Three-year terms make Trustees more accountable to the public. Four-year terms make Trustees less accountable to the public.  Four-year terms also make change in governance more difficult.  The opportunity for other citizens to serve is also reduced.

A four-year term will give more power to Trustees and less power to the public.

Elections matter and democracy wins when public officials must stand before citizens for re-election.

Thursday, November 25, 2010


For each new morning with its light,
For rest and shelter of the night,
For health and food,
For love and friends,
For everything Thy goodness sends.

- Ralph Waldo Emerson (1803-1882)

Tuesday, November 23, 2010

Magnet Fair on Saturday, Dec. 4

Parents and students are encouraged to attend the district’s Magnet Fair on Saturday, Dec. 4 from 8:30 a.m. to noon at Skyline High School, 7777 Forney Road to receive information regarding the application process, the general program requirements, the timeline for the selection process and a schedule of each magnet school’s open house. 

Beginning Dec. 6, the magnet school application for the 2011-2012 school year will be available at 

On last Thursday, November18, 2010, Dallas ISD Trustees adopted an updated Magnet policy EGA (Local).  The vote was 8-1.  

I voted against the revised policy due to concerns about equity and fairness for all students.

Tuesday, November 16, 2010

Texas Association of School Boards (TASB) adopts public school finance plan

TASB Headquarters Austin
At the fall meeting of The Texas Association of School Boards (TASB), the Board of Directors  re-affirmed approval of the TASB School Finance Plan adopted in September.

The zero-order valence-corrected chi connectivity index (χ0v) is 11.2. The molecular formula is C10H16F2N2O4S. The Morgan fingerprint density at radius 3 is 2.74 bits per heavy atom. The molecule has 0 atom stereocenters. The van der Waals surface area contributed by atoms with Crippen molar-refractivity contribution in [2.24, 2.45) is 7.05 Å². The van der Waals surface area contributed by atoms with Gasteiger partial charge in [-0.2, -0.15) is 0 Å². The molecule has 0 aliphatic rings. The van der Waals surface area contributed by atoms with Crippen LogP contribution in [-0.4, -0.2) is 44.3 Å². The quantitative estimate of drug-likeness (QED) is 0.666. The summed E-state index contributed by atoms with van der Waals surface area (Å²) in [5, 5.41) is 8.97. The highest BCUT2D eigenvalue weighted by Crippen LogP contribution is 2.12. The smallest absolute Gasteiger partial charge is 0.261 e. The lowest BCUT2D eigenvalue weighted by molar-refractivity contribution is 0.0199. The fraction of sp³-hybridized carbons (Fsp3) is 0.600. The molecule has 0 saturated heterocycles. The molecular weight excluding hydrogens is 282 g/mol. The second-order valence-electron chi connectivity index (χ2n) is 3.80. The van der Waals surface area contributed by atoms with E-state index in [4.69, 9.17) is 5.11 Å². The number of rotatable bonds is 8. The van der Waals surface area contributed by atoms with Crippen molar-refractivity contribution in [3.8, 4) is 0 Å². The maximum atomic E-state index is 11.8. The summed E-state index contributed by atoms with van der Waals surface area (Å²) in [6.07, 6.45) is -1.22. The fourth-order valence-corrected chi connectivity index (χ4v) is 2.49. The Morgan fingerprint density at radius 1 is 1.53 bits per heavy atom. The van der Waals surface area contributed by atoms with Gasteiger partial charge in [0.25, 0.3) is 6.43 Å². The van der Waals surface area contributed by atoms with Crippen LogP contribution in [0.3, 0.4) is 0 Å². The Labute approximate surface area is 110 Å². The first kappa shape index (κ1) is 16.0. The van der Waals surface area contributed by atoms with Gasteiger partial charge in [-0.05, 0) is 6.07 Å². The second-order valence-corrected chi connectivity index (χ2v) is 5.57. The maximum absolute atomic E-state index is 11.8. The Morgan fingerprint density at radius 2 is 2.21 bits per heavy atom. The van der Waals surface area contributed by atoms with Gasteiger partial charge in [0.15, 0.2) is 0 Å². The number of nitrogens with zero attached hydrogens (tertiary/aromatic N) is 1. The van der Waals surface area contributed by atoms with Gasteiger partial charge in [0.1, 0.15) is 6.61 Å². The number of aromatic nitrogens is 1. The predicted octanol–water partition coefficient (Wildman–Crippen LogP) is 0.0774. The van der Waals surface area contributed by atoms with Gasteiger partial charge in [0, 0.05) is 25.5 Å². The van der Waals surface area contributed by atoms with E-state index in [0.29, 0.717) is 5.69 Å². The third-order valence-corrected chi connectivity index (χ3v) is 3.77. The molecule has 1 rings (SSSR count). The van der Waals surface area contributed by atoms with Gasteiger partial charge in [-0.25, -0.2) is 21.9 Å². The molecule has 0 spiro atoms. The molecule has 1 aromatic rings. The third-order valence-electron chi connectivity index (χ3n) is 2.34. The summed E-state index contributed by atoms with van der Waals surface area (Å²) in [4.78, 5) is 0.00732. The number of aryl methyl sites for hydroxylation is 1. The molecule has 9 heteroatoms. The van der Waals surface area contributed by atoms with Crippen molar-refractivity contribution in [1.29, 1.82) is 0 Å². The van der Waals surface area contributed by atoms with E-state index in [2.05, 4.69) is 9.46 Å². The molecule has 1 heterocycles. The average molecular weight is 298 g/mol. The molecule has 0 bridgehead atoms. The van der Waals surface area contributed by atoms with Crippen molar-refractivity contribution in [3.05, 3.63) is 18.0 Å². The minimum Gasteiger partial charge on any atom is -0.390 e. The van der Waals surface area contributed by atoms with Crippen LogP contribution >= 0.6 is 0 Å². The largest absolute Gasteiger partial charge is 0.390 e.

Passionate discussion during the Saturday, November 13, 2010 Austin board meeting revealed TASB Directors are committed to investing time and resources to help Districts learn more about the proposed School Finance Plan.  It replaces the current Target Revenue and two tiered formula systems with a simpler single-tier guaranteed yield plan.   No school district loses revenue as a result of the TASB plan.
  •  Find out the history and resources regarding current issues facing school finance on TASB's site -  Click Here.
  • To learn about the TASB School Finance Plan and see a video that introduces and explains it - Click Here.
  • To see the TASB plan frequently asked questions - Click Here. 

 TASB supports a school finance system that:
  • provides districts with an adequate amount of state and local funds to prepare students to achieve rigorous academic goals, covers districts’ rising operating costs and funds state and federal mandates;
  • gives school boards local control over the tax rate and access to more golden pennies without voter approval;